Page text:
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Best Bets: Week of December 29, 2014

2x2: Colorful Champagne Flutes
Cheerier than clear.

Reasonable: (left) LSA Polka pastel set, $50 for four at
Splurgy: (right) Nason Moretti Guepiere flute, $128 each at Barneys, 660 Madison Ave.

Reasonable: (left) Sagaform set, $23 for two at
Splurgy: (right) Roost set, $132 for six at

Highly taste-specific new home stores, stocking everything from decorative door­knobs to fur koozies.

For the Chalet: Limited-edition Frances Palmer clay pitchers ($150) and a diamond-encrusted shark jaw by Sara Beltran ($4,200) at Whisper Editions (8 Fulton St.).

For the Amagansett House: Agate cheese spreaders with silver handles ($78) and gem-tone Lucite catchall bowls ($185) at Homenature (7 W. 18th St.).

For the Party Pad: Ceramic bouquet sculptures ($500) and mink drink koozies ($35) at Object_ify 139 (139 Essex St.).

For the Converted Warehouse: Anatomically correct heart vases ($400) and crow-skull cabinet knobs ($24) at Blue Atelier (40 Clinton St.).

For the Commune: Felt garlands ($40) and animal pillows with baby-tooth pockets ($35) at Bhoomki Home (237 Fifth Ave., Park Slope).

Illustration by Murphy Lippincott  

Ask a Shop Clerk
Dan Cohen, co-founder of French fashion brand Eleven Paris, who just opened his first Stateside outpost at 6 Prince Street, on selling outré tees alongside kids’ clothes.

What’s the inspiration behind those celebrity mustache T-shirts?
The idea is not to take yourself too seriously, even if you’re a celebrity. At first our tees featured musicians’ daughters making finger mustaches—Lizzy Jagger, Zoë Kravitz. Then we were able to get Iggy Pop and then Lenny Kravitz and then Kate Moss and Wiz Khalifa. Terry Richardson did the shoot.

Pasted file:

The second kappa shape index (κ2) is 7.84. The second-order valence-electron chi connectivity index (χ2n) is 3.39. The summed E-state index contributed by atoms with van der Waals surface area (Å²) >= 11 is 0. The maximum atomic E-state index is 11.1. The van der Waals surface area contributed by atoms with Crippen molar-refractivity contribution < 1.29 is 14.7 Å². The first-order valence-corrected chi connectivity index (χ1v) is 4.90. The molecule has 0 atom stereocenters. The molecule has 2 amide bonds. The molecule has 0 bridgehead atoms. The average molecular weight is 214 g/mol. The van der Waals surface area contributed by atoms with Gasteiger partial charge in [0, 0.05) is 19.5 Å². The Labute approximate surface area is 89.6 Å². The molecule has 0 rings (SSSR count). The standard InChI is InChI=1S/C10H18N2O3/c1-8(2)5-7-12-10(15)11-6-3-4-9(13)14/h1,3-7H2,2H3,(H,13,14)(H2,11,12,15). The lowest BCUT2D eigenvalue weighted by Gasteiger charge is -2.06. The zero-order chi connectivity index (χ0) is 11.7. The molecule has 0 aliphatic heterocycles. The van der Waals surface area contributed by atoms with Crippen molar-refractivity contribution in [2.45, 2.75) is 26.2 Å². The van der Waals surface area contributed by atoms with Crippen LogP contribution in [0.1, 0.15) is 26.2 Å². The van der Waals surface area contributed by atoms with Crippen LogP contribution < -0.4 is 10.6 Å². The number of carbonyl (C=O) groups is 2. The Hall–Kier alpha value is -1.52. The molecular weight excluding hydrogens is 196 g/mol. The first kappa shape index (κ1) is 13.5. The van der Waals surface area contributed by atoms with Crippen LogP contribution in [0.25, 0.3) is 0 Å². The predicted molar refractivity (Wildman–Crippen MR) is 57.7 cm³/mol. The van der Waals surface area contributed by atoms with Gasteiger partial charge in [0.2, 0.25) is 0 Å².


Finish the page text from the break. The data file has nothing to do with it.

How do you balance Terry Richardson collaborations with a children’s line?
Children’s has been one of our biggest surprises. We’re provocative as a brand, but of course we’re not going to put a middle finger on a kids’ shirt. The mustache tees do well for the kids, and we have some little leather jackets, too.

How to Saber Your New Year’s Bubbly
Three tips from Symon Chow of the new Clinton Hill kitchen shop Knife and Spork (602 Myrtle Ave.).

Illustration by Murhpy Lippincott  

1. Pick a sturdy blade. “Wüsthof’s classic ten-inch kitchen knife will be heavy enough to sweep through the glass bottle’s annulus—that glass lip below the wire cage.”
2. Ice the bottle. “Turn it upside-down for ten minutes in a bucket of ice; the neck needs to be as cold as possible.”
3. Smoothly sweep. “Hold the bottle in your non-dominant hand, making sure the seam of the bottle is facing up. Position the blade an inch below the bottle, back angled toward the cork, and sweep the blade up, toward the annulus, in one fluid motion. Ideally, you’ll hear a gentle pop.”

The Boerum Hill–Fort Greene Apothecary District—now including the very earthy At Wilderness and fancy-organic Shen Beauty.

Map by Jason Lee  

1. Atelier Cologne: Oolang soap, Orange Sanguine shower gel (357 Atlantic Ave.).
2. At Wilderness: Florentine rose-water toner, Marvis ginger-mint toothpaste (365 State St.).
3. Shen Beauty: Amanda Lacey eye gel, Library of Flowers bubble bath (88 S. Portland Ave.).
4. Twisted Lily: Ortigia prickly-pear soap, Brooklyn Perfume Company sandalwood fragrance (360 Atlantic Ave.).
5. Madina Industrial Corporation: Solid shea butter, pure avocado oil (568 Atlantic Ave.).
6. Carol’s Daughter: Hair Milk leave-in moisturizer, açai face butter (139 Flatbush Ave.).

Trend Spawning
The leather sling chair goes from British military camp to Brooklyn living room.

1890: A favorite of the British military for decades, the Campaign chair has a leather seat and collapsible frame. It inspires …

1933: … Danish designer Kaare Klint’s Safari chair, also with a collapsible frame, but offering a slightly more polished take on the look.

1964: American designer Jerry Johnson patents his bent-wood-frame chair—a Danish-inspired style that’s found renewed interest thanks to Mad Men.

May 2012: Brooklyn-based designer Asher Israelow introduces his Ø chair ($3,500 at at ICFF in New York: his take on the Campaign chair.

March 2013: “Future Primitives,” a collection of sling pieces by Belgian design duo Muller Van Severen, is part of the “Designs of the Year” exhibition at London’s Design Museum.

May 2013: Portland-based Phloem Studio debuts its Peninsula chair (from $2,800 at, inspired by the Jerry Johnson chairs at a nearby antiques shop.

September 2014: Brooklyn’s Workstead unveils its own version of the collapsible sling (from $2,750 at, citing Klint’s Safari chair and Asher Israelow as influences.